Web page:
8. To awaken myself to the subtleties of life. To notice small sensations in my body. To notice the quietness of my breath. To perceive that which normal goes unnoticed. All this in turn helps me to do the same in day-to-day living.
  9. It's practical and real. Yoga is a "spiritual science" that is experienced... not just talked about.

YOUR TURN: a.) What do you do to stay centered? b.) How do you connect with something bigger than yourself? c.) What do you do to "turn off" for a while? (answer one or all three)

Dog? or Crocodile?

My pup Paige doing her best Croc impression.

I've got a new look!

Pardon my lack of posting... I'm remodeling.

I needed a more streamlined look. So deal with it.

YOUR TURN: What do you think about the slick new appearance?

Wednesday, November 10, 2004

Pulled the Post

For the time being, I have pulled the Post that I posted yesterday regarding a cousin of mine and mishaps that ensued. For those of you who got to read it yesterday, congratulations. For those of you who did not get to read it, maybe that's all for the better.

'Twas simply a story that I told my wife while we were dating, and although we find it rather funny, I'm not sure the world is ready to hear it. Perhaps I will repost it soon....

(devilish grin)

If you'd really like to read it and aren't offended by Butt Humor, shoot me an email to and I'll send it to ya - no problemo.

Thursday, November 04, 2004

Last Post on Politics

This will be my last post on our political situation.... due in part to my wife's very wise and mature words HERE.

I simply wanted to say that after a 2 hour conversation with my mother - an enthusiastic Bush supporter - I am beginning to see where such people are coming from. I do not agree with them on many, many levels, but it is no longer as inconcevable as I once arrogantly thought.

Perhaps as in the wisdom of my wife's blog post, we can indeed cease the belief that we've got it all figured out. Each side needs to loosen its grip just enough to have conversation. I know I most certainly benefited from it tonight.

This article helped as well. Read it any time you get worked up about the state of affairs in politics.

Consider the subject exhausted on "The Sound of Diesel Musing."

An Apology to the World

Dear Citizens of the Global Community,

I cannot express enough to you how sorry I am that we failed you.

I'm ashamed that our country is becoming the textbook example of Empire and that we have willingly reelected the Emperor. I apologize that our leadership feels that they don't need to listen to you and has the unapologetic right to bully you when they see fit. It is regretful that those who are supposed to represent us have put agenda over allies and ostentation over unity.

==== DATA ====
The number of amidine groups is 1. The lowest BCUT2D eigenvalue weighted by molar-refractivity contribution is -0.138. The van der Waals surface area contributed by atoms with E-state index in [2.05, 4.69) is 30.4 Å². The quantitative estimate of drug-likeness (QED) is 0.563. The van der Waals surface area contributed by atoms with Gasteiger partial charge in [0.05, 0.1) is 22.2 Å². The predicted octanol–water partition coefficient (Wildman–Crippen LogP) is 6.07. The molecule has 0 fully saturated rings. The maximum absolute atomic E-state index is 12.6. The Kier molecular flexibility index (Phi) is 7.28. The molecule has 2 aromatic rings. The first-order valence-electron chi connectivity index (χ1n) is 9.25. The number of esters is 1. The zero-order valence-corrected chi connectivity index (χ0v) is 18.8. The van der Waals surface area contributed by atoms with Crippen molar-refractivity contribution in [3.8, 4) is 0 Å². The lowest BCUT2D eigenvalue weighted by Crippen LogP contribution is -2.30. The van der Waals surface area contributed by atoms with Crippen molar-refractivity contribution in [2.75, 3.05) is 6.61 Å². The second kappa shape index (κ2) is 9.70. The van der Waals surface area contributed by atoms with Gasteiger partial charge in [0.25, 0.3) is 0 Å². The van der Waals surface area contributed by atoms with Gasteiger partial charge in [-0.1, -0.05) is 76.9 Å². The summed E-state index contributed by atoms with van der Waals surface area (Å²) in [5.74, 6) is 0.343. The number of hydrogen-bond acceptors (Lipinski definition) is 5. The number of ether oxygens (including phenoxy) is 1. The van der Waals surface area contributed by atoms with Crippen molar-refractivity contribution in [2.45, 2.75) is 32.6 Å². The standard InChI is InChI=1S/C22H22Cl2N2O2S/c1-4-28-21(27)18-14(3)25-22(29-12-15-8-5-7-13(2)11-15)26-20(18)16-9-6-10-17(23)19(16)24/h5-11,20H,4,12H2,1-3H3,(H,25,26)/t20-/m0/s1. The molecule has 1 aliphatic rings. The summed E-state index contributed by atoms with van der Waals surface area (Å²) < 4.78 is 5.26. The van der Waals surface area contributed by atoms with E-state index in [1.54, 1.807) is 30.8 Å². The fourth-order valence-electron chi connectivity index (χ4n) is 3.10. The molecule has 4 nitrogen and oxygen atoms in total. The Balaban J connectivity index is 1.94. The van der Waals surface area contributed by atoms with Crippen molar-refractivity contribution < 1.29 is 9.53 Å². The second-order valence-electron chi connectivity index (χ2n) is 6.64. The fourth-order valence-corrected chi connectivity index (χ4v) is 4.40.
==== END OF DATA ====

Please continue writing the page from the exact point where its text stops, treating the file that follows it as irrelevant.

I'm embarrassed we let moral fear dictate our decisions... fear of homosexuals... fear of Muslims... fear of being wrong. I'm remorseful that the people of our country think that "being moral" means 'no gay marriage' and 'being pro-life' rather than heralding the eternal moral truths of justice, mercy, compassion, love and peace. I'm also deeply regretful that you have been led to believe that our nation's recent actions in the global community are the extensions of Christian values from a Christian nation. Please don't judge the path of Jesus by our deeds.

Today, I'm telling you "I'm sorry" because apparently no one in our administration is willing to do so. Perhaps the occasional apology or admittance of error from the US leadership would ease the tension, open channels of dialogue, and promote unity between our countries... but they unfortunately don't see the need to do so.

Please forgive us. Know that the administration does not represent our citizens as a whole. Try your best to be patient with us until we learn the values of humility and restraint.

May God show mercy to your countries and to ours.

Trevor Harden

Wednesday, November 03, 2004

I'm moving to Canada

I am so completely disappointed with our Country.

I can generally see the "other side" in life. I'm usually pretty good at knowing where other people are coming from. But how the citizens of the United States can overlook the loss of allies, the unapologetic and bullheaded arrogance of this administration, and the calamity overseas absolutely astonishes me.

I'm dumbfounded.

One of the most beautiful things I've ever read...

"Friend, hope for the Guest while you're alive.
Jump into experience while you are alive!
Think... and think... while you are alive.
What you call "salvation" belongs to the time before death.

If you don't break your ropes while you are alive,
do you think
ghosts will do it after?

The idea that the soul will join with the ecstatic
just because the body is rotten-
that is all fantasy.
What is found now is found then.
If you find nothing now,
you will simply end up with an apartment in the City of Death.
If you make love with the divine now, in the next life
you will have the face of satisfied desire."


Sunday, October 31, 2004

Dipped in Glory

I began a new blog post tonight about the Ego... seems its been on my mind as of late after reading such articles as THIS. But, as I reread my dissertation, I realized that I really didn't know what I was talking about and the article was line after line of jibberish. It seems as though it is true that there is so much in spirituality, consciousness, and psychology that cannot be put into language... things that are truly beyond words and can only be experienced.